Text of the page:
On Dec. 20th, 1977, the wing began converting from the F-4 to the F-15. The transition was completed June 4th, 1978.
History was made during February 1980, when two pilots from the 49th each flew their F-15s, 6,200 miles in just over 14 hours, establishing a record for the longest flight of a single-seat fighter aircraft. The flights required six aerial refuelings. In July 1980, the wing acquired the commitment of a primary Rapid Deployment Force unit. This tasking, which lasted for a year, required the wing to be ready to deploy its aircraft, crews, and support personnel on short notice. The wing served with the Rapid Deployment Force until July 1981, when the tasking was transferred to the 1st Tactical Fighter Wing, Langley Air Force Base, Virginia.
The 49th demonstrated its capabilities in the fall of 1988, winning top honors at the William Tell air-to-air weapons competition. The wing outdistanced the nearest competitor by more than 2,000 points. The 49th won a variety of awards, including the coveted "Top Gun" for best fighter pilot.
In 1992, the 49th underwent a number of transitions. The last F-15 departed Holloman June 5th, 1992, ending 14 years of Eagle operations. On May 9th, 1992, four F-117 stealth fighters from Tonopah Test Range, Nevada, arrived at Holloman. Also, F-4s returned to Holloman, as part of the 9th Fighter Squadron, in May 1992.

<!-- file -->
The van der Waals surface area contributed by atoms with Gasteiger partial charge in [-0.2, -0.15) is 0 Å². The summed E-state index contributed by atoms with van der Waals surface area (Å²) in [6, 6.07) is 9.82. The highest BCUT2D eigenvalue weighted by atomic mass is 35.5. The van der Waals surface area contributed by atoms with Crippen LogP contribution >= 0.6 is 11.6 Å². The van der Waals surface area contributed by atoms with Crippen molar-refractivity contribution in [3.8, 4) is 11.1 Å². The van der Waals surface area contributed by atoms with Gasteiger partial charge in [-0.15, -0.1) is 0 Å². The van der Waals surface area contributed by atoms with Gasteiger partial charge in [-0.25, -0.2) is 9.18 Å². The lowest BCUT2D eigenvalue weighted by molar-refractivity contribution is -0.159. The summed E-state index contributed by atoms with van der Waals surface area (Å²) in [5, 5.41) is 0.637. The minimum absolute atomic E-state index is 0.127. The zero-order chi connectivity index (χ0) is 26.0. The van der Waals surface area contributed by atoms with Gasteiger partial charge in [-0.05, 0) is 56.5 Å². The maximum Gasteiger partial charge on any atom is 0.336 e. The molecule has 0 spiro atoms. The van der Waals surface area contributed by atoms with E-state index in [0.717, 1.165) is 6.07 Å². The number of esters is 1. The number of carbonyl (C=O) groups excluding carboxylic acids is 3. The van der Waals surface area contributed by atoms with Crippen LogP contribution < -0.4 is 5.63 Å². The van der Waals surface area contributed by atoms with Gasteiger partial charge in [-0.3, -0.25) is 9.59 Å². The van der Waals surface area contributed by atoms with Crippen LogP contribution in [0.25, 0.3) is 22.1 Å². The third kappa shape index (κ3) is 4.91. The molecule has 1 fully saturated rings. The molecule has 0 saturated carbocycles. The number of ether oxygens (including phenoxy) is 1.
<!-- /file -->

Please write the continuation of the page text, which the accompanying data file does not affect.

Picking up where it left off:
The 8th and 9th Fighter Squadrons deployed to Aviano Air Base, Italy and Spangdahlem Air Base, Germany from February 21st - July 1st, 1999, in support of Operation Allied Force. Flying more than 1,000 total sorties, pilots flew into heavily defended skies, littered with surface-to-air missiles and anti-aircraft fire. In particular, F-117A pilots bravely trusting in their aircraft's low observable technology struck some of the most valuable, and highly guarded targets in Serbia. The F-117s successfully penetrated the heavily defended areas, which conventional aircraft could not reach.
The 49th Fighter Wing supports national security objectives with mission-ready F-117A stealth fighters, an Air Transportable Clinic and Bare Base assets. The wing deploys worldwide to support peacetime and wartime contingencies, trains USAF aircrews in F-117A and T-38A and allied aircrews in F-4F Fighter Transition and Weapons Instructor Courses, and provides support to over 18,000 personnel to include German Air Force Tornado operations.
The wing's 20th FS provides training to international pilots under U.S. government foreign military sales program at the German Air Force Flying Training Center established at Holloman AFB in May 1996. On October 12th, 2002 4 F-117A's from the 49th FW deployed to Germany to take part in an Air Force exercise called Coronet Nighthawk. The aircraft are believed to have been part of the 9th Fighter Squadron and were to be deployed for two weeks.